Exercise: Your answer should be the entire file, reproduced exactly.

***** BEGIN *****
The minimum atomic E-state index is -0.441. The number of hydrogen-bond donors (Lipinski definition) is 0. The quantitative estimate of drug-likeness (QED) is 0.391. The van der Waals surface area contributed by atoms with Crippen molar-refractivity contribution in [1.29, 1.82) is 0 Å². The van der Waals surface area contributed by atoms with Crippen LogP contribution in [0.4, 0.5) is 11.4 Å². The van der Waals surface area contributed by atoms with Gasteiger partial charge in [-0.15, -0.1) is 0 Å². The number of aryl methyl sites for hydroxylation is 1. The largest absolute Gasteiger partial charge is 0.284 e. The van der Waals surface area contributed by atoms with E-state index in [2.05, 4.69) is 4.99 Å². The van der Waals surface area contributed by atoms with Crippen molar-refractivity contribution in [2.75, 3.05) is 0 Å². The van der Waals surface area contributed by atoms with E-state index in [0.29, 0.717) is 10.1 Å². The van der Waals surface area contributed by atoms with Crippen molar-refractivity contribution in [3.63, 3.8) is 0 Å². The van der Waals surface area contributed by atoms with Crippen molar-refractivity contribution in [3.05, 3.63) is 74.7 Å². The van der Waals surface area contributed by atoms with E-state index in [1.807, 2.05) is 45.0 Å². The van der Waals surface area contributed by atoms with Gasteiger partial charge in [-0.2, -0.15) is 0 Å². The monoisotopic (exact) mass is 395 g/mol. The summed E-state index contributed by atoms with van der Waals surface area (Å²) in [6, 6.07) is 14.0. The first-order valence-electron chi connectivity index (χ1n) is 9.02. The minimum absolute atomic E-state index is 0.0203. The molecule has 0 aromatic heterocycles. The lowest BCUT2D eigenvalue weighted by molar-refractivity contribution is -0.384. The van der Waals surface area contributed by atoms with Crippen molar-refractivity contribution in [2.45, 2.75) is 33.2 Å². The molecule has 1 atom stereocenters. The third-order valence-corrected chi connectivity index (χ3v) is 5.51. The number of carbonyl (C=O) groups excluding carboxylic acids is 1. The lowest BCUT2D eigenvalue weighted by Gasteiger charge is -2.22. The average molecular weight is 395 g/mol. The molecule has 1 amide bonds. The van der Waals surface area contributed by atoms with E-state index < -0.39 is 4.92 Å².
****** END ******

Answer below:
The minimum atomic E-state index is -0.441. The number of hydrogen-bond donors (Lipinski definition) is 0. The quantitative estimate of drug-likeness (QED) is 0.391. The van der Waals surface area contributed by atoms with Crippen molar-refractivity contribution in [1.29, 1.82) is 0 Å². The van der Waals surface area contributed by atoms with Crippen LogP contribution in [0.4, 0.5) is 11.4 Å². The van der Waals surface area contributed by atoms with Gasteiger partial charge in [-0.15, -0.1) is 0 Å². The number of aryl methyl sites for hydroxylation is 1. The largest absolute Gasteiger partial charge is 0.284 e. The van der Waals surface area contributed by atoms with E-state index in [2.05, 4.69) is 4.99 Å². The van der Waals surface area contributed by atoms with Crippen molar-refractivity contribution in [2.75, 3.05) is 0 Å². The van der Waals surface area contributed by atoms with E-state index in [0.29, 0.717) is 10.1 Å². The van der Waals surface area contributed by atoms with Crippen molar-refractivity contribution in [3.63, 3.8) is 0 Å². The van der Waals surface area contributed by atoms with Crippen molar-refractivity contribution in [3.05, 3.63) is 74.7 Å². The van der Waals surface area contributed by atoms with E-state index in [1.807, 2.05) is 45.0 Å². The van der Waals surface area contributed by atoms with Gasteiger partial charge in [-0.2, -0.15) is 0 Å². The monoisotopic (exact) mass is 395 g/mol. The summed E-state index contributed by atoms with van der Waals surface area (Å²) in [6, 6.07) is 14.0. The first-order valence-electron chi connectivity index (χ1n) is 9.02. The minimum absolute atomic E-state index is 0.0203. The molecule has 0 aromatic heterocycles. The lowest BCUT2D eigenvalue weighted by molar-refractivity contribution is -0.384. The van der Waals surface area contributed by atoms with Crippen molar-refractivity contribution in [2.45, 2.75) is 33.2 Å². The molecule has 1 atom stereocenters. The third-order valence-corrected chi connectivity index (χ3v) is 5.51. The number of carbonyl (C=O) groups excluding carboxylic acids is 1. The lowest BCUT2D eigenvalue weighted by Gasteiger charge is -2.22. The average molecular weight is 395 g/mol. The molecule has 1 amide bonds. The van der Waals surface area contributed by atoms with E-state index < -0.39 is 4.92 Å².